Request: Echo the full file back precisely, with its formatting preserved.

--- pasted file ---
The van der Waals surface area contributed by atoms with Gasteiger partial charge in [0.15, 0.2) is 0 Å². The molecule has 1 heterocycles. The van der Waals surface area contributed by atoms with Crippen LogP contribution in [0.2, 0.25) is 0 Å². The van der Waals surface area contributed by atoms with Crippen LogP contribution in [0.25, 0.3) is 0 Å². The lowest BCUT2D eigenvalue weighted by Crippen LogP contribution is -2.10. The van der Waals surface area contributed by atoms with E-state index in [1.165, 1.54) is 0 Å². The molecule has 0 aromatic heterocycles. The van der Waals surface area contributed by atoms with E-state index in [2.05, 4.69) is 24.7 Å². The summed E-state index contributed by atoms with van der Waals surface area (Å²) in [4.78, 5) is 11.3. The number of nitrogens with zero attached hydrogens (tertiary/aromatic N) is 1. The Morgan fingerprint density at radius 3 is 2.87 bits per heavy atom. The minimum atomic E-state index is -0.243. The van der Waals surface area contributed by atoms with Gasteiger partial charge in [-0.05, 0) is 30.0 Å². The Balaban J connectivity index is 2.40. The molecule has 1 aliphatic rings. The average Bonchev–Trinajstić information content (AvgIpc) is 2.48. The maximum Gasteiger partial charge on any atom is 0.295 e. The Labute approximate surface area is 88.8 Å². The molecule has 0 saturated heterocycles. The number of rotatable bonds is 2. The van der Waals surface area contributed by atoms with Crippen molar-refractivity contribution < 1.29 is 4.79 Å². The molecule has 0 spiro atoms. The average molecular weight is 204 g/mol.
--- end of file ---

The van der Waals surface area contributed by atoms with Gasteiger partial charge in [0.15, 0.2) is 0 Å². The molecule has 1 heterocycles. The van der Waals surface area contributed by atoms with Crippen LogP contribution in [0.2, 0.25) is 0 Å². The van der Waals surface area contributed by atoms with Crippen LogP contribution in [0.25, 0.3) is 0 Å². The lowest BCUT2D eigenvalue weighted by Crippen LogP contribution is -2.10. The van der Waals surface area contributed by atoms with E-state index in [1.165, 1.54) is 0 Å². The molecule has 0 aromatic heterocycles. The van der Waals surface area contributed by atoms with E-state index in [2.05, 4.69) is 24.7 Å². The summed E-state index contributed by atoms with van der Waals surface area (Å²) in [4.78, 5) is 11.3. The number of nitrogens with zero attached hydrogens (tertiary/aromatic N) is 1. The Morgan fingerprint density at radius 3 is 2.87 bits per heavy atom. The minimum atomic E-state index is -0.243. The van der Waals surface area contributed by atoms with Gasteiger partial charge in [-0.05, 0) is 30.0 Å². The Balaban J connectivity index is 2.40. The molecule has 1 aliphatic rings. The average Bonchev–Trinajstić information content (AvgIpc) is 2.48. The maximum Gasteiger partial charge on any atom is 0.295 e. The Labute approximate surface area is 88.8 Å². The molecule has 0 saturated heterocycles. The number of rotatable bonds is 2. The van der Waals surface area contributed by atoms with Crippen molar-refractivity contribution < 1.29 is 4.79 Å². The molecule has 0 spiro atoms. The average molecular weight is 204 g/mol.